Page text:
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2013

One World, Many Voices

Endangered Languages and Cultural Heritage

One World, Many Voices

Endangered Languages and Cultural Heritage

“Language is the roadmap to culture.”

Of the more than 7,000 languages spoken in the world today—many of them unrecorded—up to half may disappear in this century. As languages vanish, communities lose a wealth of knowledge about history, culture, the natural environment, and the human mind.

The One World, Many Voices: Endangered Languages and Cultural Heritage Festival program highlighted language diversity as a vital part of our human heritage. Cultural experts from communities around the world joined us to demonstrate how their ancestral tongues embody cultural knowledge, identity, values, technologies, and arts.

Through performances, craft demonstrations, interactive discussion sessions, community celebrations, and hands-on educational activities, highly skilled musicians, storytellers, singers, dancers, craftspeople, language educators, and other cultural practitioners came together on the National Mall to share their artistry, knowledge, and traditions; to discuss the meaning and value of their languages to their cultural heritage and ways of life; and to address the challenges they face in maintaining the vitality of their languages in today’s world.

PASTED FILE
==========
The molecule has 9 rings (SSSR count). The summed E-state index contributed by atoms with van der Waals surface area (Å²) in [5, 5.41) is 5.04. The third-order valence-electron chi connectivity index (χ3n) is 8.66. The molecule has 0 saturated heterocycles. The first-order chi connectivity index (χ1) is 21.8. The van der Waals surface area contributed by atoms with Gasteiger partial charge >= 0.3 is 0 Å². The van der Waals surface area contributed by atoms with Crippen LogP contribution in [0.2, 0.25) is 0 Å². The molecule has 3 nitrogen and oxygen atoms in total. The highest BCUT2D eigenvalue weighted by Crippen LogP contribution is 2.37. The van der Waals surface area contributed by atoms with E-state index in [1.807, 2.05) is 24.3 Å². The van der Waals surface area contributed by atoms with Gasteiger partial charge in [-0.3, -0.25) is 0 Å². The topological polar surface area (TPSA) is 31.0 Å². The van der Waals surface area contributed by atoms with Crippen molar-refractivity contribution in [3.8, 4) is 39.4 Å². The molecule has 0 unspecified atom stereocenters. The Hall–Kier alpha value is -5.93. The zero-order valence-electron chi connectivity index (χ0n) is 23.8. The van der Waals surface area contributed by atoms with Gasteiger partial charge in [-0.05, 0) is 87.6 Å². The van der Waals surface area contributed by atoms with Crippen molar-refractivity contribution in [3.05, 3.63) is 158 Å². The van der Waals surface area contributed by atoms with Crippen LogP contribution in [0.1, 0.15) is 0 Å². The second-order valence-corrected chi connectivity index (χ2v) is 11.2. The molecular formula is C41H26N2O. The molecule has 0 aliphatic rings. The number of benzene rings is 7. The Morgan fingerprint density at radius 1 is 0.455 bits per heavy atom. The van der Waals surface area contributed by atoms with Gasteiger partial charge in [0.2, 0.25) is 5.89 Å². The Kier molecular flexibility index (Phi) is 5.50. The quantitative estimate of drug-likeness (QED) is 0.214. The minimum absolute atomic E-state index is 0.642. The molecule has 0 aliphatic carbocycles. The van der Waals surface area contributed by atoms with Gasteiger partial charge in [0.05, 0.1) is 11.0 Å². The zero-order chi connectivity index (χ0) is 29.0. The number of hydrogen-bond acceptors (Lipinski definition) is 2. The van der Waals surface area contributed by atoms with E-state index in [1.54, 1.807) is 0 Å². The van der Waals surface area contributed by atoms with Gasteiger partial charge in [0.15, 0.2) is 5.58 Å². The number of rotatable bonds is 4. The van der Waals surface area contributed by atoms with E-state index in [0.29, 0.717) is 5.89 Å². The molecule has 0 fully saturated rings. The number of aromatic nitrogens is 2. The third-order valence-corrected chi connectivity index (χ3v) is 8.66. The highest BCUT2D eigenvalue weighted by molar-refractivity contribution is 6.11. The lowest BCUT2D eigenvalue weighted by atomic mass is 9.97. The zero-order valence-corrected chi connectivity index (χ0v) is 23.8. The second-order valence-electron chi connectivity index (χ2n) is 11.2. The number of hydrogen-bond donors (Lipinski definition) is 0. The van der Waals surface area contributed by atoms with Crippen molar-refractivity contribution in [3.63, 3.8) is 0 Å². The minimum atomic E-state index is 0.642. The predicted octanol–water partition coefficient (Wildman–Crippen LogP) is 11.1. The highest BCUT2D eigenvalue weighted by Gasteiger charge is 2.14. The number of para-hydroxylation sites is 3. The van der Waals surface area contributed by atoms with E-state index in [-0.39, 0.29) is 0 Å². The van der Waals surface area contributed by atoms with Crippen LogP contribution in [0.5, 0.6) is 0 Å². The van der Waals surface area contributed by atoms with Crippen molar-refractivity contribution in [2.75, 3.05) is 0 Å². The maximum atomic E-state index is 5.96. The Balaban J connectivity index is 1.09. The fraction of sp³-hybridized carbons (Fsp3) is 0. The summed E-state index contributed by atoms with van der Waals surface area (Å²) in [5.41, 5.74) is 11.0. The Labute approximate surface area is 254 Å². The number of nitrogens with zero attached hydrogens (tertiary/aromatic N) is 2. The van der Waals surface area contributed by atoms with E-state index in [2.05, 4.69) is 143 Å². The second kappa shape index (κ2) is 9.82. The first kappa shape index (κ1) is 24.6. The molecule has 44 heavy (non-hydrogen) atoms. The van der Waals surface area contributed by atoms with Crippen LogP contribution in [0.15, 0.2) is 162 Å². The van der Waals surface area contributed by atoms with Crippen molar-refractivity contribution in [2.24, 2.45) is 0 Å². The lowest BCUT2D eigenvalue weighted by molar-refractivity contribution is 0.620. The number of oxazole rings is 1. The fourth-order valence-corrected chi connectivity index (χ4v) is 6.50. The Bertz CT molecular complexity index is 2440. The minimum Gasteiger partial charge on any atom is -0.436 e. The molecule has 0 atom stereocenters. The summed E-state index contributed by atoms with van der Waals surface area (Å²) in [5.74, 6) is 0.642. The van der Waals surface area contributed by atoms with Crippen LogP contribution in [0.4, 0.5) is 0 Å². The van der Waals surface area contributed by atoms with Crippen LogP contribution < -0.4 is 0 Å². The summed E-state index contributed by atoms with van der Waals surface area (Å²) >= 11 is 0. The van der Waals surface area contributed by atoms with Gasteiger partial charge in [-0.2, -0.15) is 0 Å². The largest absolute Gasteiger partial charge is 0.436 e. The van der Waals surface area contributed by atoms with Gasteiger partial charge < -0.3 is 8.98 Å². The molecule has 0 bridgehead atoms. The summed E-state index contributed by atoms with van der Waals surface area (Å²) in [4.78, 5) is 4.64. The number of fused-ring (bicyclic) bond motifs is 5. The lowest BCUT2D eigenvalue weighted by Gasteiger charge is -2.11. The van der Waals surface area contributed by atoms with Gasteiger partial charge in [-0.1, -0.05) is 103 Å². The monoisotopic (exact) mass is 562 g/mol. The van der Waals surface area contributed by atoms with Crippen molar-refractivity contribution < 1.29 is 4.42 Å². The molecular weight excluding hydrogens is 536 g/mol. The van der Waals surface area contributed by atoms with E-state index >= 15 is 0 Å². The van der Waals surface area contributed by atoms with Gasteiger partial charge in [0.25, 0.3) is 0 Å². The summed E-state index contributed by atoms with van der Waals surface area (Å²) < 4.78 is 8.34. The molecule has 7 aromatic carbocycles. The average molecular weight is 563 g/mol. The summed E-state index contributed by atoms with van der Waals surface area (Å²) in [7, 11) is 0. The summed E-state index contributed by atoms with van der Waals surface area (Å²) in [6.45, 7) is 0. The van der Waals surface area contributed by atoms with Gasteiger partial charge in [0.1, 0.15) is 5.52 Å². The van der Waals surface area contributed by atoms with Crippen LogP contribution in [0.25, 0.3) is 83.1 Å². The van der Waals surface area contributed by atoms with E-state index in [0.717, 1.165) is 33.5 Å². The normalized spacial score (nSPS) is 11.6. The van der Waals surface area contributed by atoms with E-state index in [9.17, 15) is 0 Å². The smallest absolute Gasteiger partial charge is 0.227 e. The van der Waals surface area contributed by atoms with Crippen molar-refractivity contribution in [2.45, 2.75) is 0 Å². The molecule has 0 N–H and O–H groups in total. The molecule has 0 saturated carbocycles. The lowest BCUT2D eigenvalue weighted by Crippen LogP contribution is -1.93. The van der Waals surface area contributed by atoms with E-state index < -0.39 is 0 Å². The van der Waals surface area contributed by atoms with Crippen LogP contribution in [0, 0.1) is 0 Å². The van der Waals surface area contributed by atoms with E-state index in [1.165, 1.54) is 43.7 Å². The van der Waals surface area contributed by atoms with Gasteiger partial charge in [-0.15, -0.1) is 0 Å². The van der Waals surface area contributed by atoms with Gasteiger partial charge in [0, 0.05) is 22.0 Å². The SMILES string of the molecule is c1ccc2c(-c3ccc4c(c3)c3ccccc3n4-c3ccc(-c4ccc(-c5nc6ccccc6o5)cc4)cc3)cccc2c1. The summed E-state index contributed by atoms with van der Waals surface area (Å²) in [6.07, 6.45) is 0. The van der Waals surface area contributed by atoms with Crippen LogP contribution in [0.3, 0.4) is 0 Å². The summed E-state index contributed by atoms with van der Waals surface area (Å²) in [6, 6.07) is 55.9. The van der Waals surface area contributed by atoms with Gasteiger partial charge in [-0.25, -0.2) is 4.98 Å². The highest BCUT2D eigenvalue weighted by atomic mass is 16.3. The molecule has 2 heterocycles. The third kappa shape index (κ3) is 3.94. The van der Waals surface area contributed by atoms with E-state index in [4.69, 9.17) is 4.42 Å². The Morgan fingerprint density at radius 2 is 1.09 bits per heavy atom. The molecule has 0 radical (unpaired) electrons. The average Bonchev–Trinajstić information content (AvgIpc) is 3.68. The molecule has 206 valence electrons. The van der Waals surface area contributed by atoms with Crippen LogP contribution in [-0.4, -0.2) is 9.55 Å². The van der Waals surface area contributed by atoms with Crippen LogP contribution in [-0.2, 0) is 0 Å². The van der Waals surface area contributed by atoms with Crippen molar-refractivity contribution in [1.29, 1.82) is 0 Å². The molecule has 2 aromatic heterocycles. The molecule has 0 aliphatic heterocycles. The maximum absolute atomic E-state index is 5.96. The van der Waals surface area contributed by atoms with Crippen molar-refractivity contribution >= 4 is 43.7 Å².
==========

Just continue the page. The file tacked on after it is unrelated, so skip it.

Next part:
Festival visitors interacted with Kalmyk epic singers and Tuvan stone carvers from Russia, Koro rice farmers from India, Passamaquoddy basketmakers from Maine, Kallawaya medicinal healers and textile artists from Bolivia, Garifuna drummers and dancers from Los Angeles and New York, and many others.

When a language disappears, unique ways of knowing, understanding, and experiencing the world are lost forever. The expert culture bearers who participated in the One World, Many Voices program richly illustrated these different ways of knowing and showed how cultural and language diversity enrich the world.

The One World, Many Voices program was produced by the Smithsonian Center for Folklife and Cultural Heritage in collaboration with UNESCO, the National Geographic Society's Enduring Voices Project, and the Smithsonian’s Recovering Voices Initiative.


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